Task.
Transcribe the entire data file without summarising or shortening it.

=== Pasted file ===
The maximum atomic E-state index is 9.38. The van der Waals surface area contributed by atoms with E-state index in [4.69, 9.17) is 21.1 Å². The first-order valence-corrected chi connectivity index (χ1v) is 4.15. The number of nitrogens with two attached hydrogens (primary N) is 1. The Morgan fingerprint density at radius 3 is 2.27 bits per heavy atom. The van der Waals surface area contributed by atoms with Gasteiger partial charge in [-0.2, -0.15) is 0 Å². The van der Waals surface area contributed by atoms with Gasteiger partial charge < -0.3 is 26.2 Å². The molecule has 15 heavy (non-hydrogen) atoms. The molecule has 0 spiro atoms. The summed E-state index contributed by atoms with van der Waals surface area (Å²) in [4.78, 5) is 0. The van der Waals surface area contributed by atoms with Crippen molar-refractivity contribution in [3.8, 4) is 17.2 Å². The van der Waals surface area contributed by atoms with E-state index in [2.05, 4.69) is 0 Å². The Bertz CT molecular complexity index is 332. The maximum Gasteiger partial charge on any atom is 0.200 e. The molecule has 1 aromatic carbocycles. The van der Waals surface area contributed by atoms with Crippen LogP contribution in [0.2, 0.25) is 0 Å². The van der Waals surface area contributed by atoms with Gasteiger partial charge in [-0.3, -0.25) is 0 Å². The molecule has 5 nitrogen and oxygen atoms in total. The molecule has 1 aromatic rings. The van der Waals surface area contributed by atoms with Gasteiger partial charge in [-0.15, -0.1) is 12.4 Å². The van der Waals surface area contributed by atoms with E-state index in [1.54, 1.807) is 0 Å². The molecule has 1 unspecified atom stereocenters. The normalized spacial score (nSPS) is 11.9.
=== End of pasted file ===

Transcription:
The maximum atomic E-state index is 9.38. The van der Waals surface area contributed by atoms with E-state index in [4.69, 9.17) is 21.1 Å². The first-order valence-corrected chi connectivity index (χ1v) is 4.15. The number of nitrogens with two attached hydrogens (primary N) is 1. The Morgan fingerprint density at radius 3 is 2.27 bits per heavy atom. The van der Waals surface area contributed by atoms with Gasteiger partial charge in [-0.2, -0.15) is 0 Å². The van der Waals surface area contributed by atoms with Gasteiger partial charge < -0.3 is 26.2 Å². The molecule has 15 heavy (non-hydrogen) atoms. The molecule has 0 spiro atoms. The summed E-state index contributed by atoms with van der Waals surface area (Å²) in [4.78, 5) is 0. The van der Waals surface area contributed by atoms with Crippen molar-refractivity contribution in [3.8, 4) is 17.2 Å². The van der Waals surface area contributed by atoms with E-state index in [2.05, 4.69) is 0 Å². The Bertz CT molecular complexity index is 332. The maximum Gasteiger partial charge on any atom is 0.200 e. The molecule has 1 aromatic carbocycles. The van der Waals surface area contributed by atoms with Crippen LogP contribution in [0.2, 0.25) is 0 Å². The van der Waals surface area contributed by atoms with Gasteiger partial charge in [-0.3, -0.25) is 0 Å². The molecule has 5 nitrogen and oxygen atoms in total. The molecule has 1 aromatic rings. The van der Waals surface area contributed by atoms with Gasteiger partial charge in [-0.15, -0.1) is 12.4 Å². The van der Waals surface area contributed by atoms with E-state index in [1.54, 1.807) is 0 Å². The molecule has 1 unspecified atom stereocenters. The normalized spacial score (nSPS) is 11.9.